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ISSUES FINDINGS

1. long hours culture in which availing oneself of flexible options (e.g. working from home/reduced hours/flexitime) is incompatible with holding a senior management post. Many of the senior men have followed the breadwinner model by being able to delegate family and caring activities to their wives. This option has not been possible for the majority of women in senior posts. Hence, men seek WLB to resolve commuting/working time issues. Women want to avail themselves of more flexible arrangements for family/quality of life reasons. Both men and women in senior management recognise that their own careers would be seriously jeopardised by taking up WLB arrangements. http://www.sciencedirect.com/science/article/pii/S105348220800065X 2. initial qualitative data indicated that employees identify flexibility and permeability as key concepts in work/life balance. We sought to understand how contemporary employees define these terms. Interview data suggested that contemporary employees desire four distinct but interdependent types of flexibility: time, space, evaluation, and compensation. The emphasis on flexibility suggested a trend, at least among this sample, toward integrating the domains of work and life consistent with work/life boundary theory and raised questions about the changing conception of work in contemporary organizations. Conclusions and implications are discussed. Results of this study suggest that future research should seek to uncover what communicative strategies organizations and employees use to co-create and negotiate this work/life border.
http://www.jstor.org/discover/10.2307/4164832?uid=3738256&uid=2&uid=4&sid=2110201905 4223

3. This article examines perspectives on employer worklife initiatives as potential organizational


change phenomena. Worklife initiatives address two main organizational challenges: structural (flexible job design, human resource policies) and cultural (supportive supervisors, climate) factors. While worklife initiatives serve a purpose in highlighting the need for organizational adaptation to changing relationships between work, family, and personal life, we argue they usually are marginalized rather than mainstreamed into organizational systems. We note mixed consequences of work life initiatives for individuals and organizations. While they may enable employees to manage work and caregiving, they can increase work intensification and perpetuate stereotypes of ideal workers. In order to advance the field, organizations and scholars need to frame both structural and cultural work life changes as part of the core employment systems to enhance organizational effectiveness and not just as strategies to support disadvantaged, nonideal workers.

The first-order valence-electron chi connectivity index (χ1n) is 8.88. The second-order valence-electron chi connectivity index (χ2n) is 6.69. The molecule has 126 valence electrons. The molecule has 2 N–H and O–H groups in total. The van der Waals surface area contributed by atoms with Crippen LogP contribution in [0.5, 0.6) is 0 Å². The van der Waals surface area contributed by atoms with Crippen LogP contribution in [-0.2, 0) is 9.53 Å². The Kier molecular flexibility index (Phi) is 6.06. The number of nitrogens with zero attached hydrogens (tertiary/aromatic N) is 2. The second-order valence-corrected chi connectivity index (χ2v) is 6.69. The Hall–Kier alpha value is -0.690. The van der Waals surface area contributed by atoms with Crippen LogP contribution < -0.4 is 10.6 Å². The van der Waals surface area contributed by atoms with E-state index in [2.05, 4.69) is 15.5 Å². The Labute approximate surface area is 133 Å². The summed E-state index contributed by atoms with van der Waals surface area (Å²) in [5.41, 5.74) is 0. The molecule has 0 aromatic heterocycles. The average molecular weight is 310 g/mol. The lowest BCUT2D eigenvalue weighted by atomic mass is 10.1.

http://www.jstor.org/discover/10.2307/258915?uid=3738256&uid=2&uid=4&sid=21102019054 223 http://www.sciencedirect.com/science/article/pii/S0001879100917597

http://www.jstor.org/discover/10.2307/25780925?uid=3738256&uid=2&uid=4&sid=211020190 54223 http://www.sciencedirect.com/science/article/pii/S0001879103001477

4. This chapter evaluates a model of the organizational context of burnout with direct reference to a new measure, the Areas of Worklife Scale (AWS). The model proposes a structured framework for considering six areas of worklife workload, control, reward, community, fairness, and values that have resonated through the literature on burnout over the previous two decades. The chapter presents extensive data on the AWS, testing a model of the six areas interrelationships as well as their overall relationship to the three aspects of burnout. The results of these analyses are discussed in reference to the psychometric qualities of the measure and the implications of a structured approach to work environments for future development of research on burnout. Implications for developing workplace interventions are also considered.
5. Purpose The purpose of this paper is to provide an in-depth country perspective on work-life balance issues in India. Design/methodology/approach A qualitative approach is used that includes case studies of work-life interventions offered by a sample of Indian organizations. Primary and secondary data were gathered through interviews with HR managers and from company web sites. Findings Commonly offered work-life interventions by Indian companies address issues of gender equality, flexibility, stress reduction, health awareness and childcare. Research limitations/implications Sample of organizations in the study is purposive in nature and HR policies of smaller companies in the informal sector are not included. Future research needs to consider how India's unequal economic development across the organized and unorganized sectors may affect effectiveness of work-life interventions. Practical implications Based on India's socio-cultural realities additional work-life interventions are suggested in the areas of elder care, employee training and commuting. Social implications Organizational work-life interventions in India are varied and disparate and have focused mainly on the formal sector. There is no overarching government policy addressing work and family issues across different sectors. Implicit gendering of governmental policies and work-life initiatives covertly reifies patriarchal structures that make such interventions necessary in the first place. Originality/value The paper exclusively brings out connections between India's socio-economic context and work-family issues of employees, which no other study has achieved before

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